An unexplained suicide shapes the lives of the Fleming family in Pollen’s unusual novel, the death of Nicky Fleming defining the days and nights of his wife, Letty, and their three children: Georgie, Jamie and Alba. An accomplished diplomat, Nicky’s jump from the top of the embassy stairwell in Bonn brings his family together and forces them reexamine their lives while staying on a barren Hebridean isle.
Haunted by visions of Nicky's plummeting body, Kitty remembers that just days before his death, her husband had been agitated as though he was burning with some vital news. Nicky packed, sailed, and drove his family all across the world, perpetuating the idea that "life was something you could gather up and take with you." Kitty, left brittle with exhaustion, still can’t quite believe that Nicky is gone, that he is no longer around to take care of everything.
But fate is fate precisely because its outcome cannot be changed. Destined to be an equally adrift family of four, Letty, Georgie, Jamie and Alba are thrown off course, unexpectedly buffeted by the winds of life. Letty’s enduring love of Scotland causes them to seek comfort and solace in their summer home in the northwest of the country, with its smell of wet bracken and the salty wind that echoes with the promises of the Islands to come.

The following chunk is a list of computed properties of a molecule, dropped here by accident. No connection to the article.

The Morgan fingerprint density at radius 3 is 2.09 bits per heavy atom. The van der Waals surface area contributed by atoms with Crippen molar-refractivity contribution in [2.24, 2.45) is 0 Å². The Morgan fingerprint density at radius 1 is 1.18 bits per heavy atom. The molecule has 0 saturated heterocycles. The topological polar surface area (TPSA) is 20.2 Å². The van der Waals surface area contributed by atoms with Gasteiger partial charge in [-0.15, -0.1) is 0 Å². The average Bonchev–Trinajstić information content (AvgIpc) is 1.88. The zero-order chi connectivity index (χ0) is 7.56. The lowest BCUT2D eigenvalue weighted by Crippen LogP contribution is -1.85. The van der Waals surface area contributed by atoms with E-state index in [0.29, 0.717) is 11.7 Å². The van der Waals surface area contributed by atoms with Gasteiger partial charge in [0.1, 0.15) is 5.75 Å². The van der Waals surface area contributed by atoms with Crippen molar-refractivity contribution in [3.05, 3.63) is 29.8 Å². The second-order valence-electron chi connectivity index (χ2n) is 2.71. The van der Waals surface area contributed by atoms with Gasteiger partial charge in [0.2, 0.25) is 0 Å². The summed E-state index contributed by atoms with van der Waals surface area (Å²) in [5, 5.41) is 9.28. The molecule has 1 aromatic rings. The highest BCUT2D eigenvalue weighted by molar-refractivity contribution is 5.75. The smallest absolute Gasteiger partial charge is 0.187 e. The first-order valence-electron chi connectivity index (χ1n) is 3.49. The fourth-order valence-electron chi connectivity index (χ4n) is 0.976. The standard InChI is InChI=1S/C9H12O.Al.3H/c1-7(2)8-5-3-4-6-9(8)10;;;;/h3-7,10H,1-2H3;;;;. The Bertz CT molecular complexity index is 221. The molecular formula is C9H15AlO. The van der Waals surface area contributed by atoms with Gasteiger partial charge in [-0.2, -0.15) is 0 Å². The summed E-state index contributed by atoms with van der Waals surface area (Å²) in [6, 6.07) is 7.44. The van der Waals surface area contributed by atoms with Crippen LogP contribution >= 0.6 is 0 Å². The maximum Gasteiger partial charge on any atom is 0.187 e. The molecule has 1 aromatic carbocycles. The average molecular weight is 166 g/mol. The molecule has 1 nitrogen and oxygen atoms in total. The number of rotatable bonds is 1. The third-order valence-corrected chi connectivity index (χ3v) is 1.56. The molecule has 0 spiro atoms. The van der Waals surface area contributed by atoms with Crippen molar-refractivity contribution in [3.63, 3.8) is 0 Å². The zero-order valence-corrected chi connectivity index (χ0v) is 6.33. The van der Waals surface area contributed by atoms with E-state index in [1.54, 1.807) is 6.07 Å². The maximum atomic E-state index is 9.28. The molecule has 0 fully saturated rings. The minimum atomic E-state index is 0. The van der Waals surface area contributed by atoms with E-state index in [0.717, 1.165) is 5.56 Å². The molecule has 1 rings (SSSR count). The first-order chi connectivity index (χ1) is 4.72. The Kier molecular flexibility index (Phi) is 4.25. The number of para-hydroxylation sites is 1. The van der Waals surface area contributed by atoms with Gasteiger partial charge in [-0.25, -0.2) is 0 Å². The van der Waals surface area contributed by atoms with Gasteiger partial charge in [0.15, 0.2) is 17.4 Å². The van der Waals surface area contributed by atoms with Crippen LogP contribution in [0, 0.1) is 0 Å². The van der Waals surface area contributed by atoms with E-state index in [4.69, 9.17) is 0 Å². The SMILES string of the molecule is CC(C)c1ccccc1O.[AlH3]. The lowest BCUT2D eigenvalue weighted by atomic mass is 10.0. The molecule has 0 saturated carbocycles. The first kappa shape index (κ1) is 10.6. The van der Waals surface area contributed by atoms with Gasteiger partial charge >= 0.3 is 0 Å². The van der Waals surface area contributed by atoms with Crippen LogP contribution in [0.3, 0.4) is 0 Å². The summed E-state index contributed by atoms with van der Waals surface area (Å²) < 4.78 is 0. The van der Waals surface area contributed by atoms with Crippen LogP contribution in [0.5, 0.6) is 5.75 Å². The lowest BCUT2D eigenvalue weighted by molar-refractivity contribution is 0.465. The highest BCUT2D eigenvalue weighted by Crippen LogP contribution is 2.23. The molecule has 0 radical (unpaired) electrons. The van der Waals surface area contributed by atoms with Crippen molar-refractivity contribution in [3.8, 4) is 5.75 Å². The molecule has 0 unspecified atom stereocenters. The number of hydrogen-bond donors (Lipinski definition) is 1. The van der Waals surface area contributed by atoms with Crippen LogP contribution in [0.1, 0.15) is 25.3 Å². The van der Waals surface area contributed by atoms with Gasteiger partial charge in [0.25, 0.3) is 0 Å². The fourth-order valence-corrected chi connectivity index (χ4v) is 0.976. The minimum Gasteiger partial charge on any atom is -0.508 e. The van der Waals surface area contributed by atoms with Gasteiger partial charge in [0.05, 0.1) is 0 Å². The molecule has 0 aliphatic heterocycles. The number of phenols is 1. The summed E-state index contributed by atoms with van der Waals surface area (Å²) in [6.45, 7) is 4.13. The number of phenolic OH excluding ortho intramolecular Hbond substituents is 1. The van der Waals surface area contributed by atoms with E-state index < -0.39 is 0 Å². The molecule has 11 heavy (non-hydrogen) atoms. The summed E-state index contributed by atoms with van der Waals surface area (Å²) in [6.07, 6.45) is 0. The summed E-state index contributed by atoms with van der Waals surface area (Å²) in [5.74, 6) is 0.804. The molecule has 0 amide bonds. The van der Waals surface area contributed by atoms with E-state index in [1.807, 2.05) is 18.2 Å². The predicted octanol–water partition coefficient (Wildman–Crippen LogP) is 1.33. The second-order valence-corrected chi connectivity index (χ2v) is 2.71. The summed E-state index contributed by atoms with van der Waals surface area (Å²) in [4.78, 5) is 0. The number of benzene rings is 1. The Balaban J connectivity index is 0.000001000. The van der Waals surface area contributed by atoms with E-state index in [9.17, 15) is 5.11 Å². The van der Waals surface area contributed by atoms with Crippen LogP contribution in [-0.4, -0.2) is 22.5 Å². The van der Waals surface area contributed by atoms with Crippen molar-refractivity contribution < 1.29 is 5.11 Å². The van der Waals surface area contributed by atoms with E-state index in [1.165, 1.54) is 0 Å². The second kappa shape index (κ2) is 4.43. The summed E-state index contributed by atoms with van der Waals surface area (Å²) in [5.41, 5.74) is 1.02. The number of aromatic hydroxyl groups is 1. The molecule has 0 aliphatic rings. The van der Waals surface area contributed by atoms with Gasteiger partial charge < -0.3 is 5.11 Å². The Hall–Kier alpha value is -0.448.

Amid the rain and mist of the notoriously angry Minch, Letty can finally put
the endless bureaucracy of life behind them as she tries to sort through the
mess of Nicky’s diplomatic affairs. Feeling Nicky’s loss in every part of her life,
she shackled by grief and by a restless soul. The gruff, kindly, and weather-beaten inhabitants of Ballan
try to give her comfort while her children are neglected, largely left to their own devices.
The kernel of resentment in Georgie grows stronger, while Jamie’s search for Nicky's
spirit takes him in search of heaven. Recalcitrant Alba surreptitiously takes up smoking while colliding with puberty. The silence between mother and daughter
stretches long and shrill as Pollen builds her themes around Nicky’s hidden history, Jamie and Alba’s rites of passage, the confusion of Georgie’s
desire for a young Paki boy, and Letty's fragility as she embarks on a new phase, finally faced with the real possibility of having to start again.
A missing bear is an effective symbol for Jamie’s lost father as the boy feels the fear and tension,
the confusion and longing bleed slowly from his body. Letty feels Nicky's loss in every part of her life as the nights shackle her with physical inactivity and a restless soul. Clearly Nicky was on some kind of mission. Only his letter
- “there’s something I’ve been keeping from you” - assuages the betrayal lodged deep inside, where lie all the “tiny splinters of misgiving” she’s been trying to suppress over the days, weeks and months.
Although the book is uneven at times, the author excels in her portrait of East Berlin, a tense and paranoid regime of nefarious intent. Also evocative is her portrayal of the Outer Hebrides, always soft and gauzy with mist. The novel revels in the residue of dreams as elements of espionage link the rituals in family life to the cohesiveness of Jamie's logic. Only Jamie's sacrifice can glue this broken family together again in Pollen's touching and emotional story.